GR: Tell us about the central character of Flora. How did you strike a balance between making her relatable to your human readers and honoring her bee nature?

LP: I took a huge leap of faith. Becoming a mother changed me and made me stronger—but evolution is never easy. I didn't write Flora from an intellectual perspective but in a very visceral way: Motherhood made me a more passionate person—or allowed me to express that innate side of myself much more. So perhaps that's why Flora works as a character: There's primal truth in her motivation. She accepts her life one way, but then a forbidden force takes possession of her. Called love.

GR: What's next for you as a writer?

LP: I'm very excited about my next book, and it's going to take everything I've got— and more—to write it. It's set in the natural world, which is this time also an arena for a far-reaching and dramatic human story. Where The Bees was intensely focused on one small location and small creature, this will be quite different—and hopefully be a gripping, accessible, and surprising read that will transport the reader in many ways.


Comments Showing 1-13 of 13 (13 new)

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message 1: by Colleen (new)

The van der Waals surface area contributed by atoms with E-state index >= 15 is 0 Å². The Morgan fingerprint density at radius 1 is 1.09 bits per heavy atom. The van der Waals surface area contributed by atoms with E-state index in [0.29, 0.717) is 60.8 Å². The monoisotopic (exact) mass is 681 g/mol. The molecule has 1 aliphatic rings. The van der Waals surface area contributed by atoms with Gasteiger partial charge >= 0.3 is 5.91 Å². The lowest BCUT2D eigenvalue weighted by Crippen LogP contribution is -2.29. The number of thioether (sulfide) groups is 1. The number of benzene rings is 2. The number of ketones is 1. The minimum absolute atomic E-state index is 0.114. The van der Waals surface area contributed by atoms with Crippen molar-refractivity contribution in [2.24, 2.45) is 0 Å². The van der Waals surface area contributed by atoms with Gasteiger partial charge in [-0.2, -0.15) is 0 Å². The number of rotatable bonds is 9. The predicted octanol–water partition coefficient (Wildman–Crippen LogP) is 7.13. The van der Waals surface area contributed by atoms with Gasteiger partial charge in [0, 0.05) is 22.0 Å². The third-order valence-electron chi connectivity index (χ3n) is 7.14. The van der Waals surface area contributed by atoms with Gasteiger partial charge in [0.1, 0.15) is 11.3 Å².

Colleen Lahey An incredible tale! I could not put the book down. I fell in love with Flora and cried at the end for her. You did a magnificent job with this novel. I am so looking forward to your next book.


message 2: by Niki (new)

Niki I need to read this book!


message 3: by John (new)

John Sounds very interesting. I enjoyed reading the dystopian books such as The Hunger Game and Divergent trilogies but I believe this book is different from them. I will definitely read this book one day.


message 4: by Dianne (new)

Dianne I just started reading this as part of the Afterword Book Club. I'm only a few chapters in but am hooked!


message 5: by Molly (last edited May 15, 2014 08:04AM) (new)

Molly Taylor henderson I cannot wait to read this book!


message 6: by mahima (new)

mahima I've just started reading the book today, and even from page one I know this won't disappoint...I'm so glad to know about these interesting bee facts!


message 7: by Carolyn (new)

Carolyn Allaire I'm curious and will place this on my books to read.


message 8: by Nora (new)

Nora Can't wait to read it!


message 9: by Victor (new)

Victor Nganguem j'aime ça


message 10: by Desiree (new)

Desiree Elliott Can't wait to read this book.


message 11: by Ella (new)

Ella Humphrey i love the story from the little i read i know that the book is treasure,i can't wait to finish


message 12: by Rose (new)

Rose I read this book in 3 days. I couldn't stop! I have not devoured a book in a long time and found it so satisfying. Thank you for a delightful story.


message 13: by Daryl (new)

Daryl I'm really stoked in reading this book and wish I could be more closer to September when I will buy it. So interesting.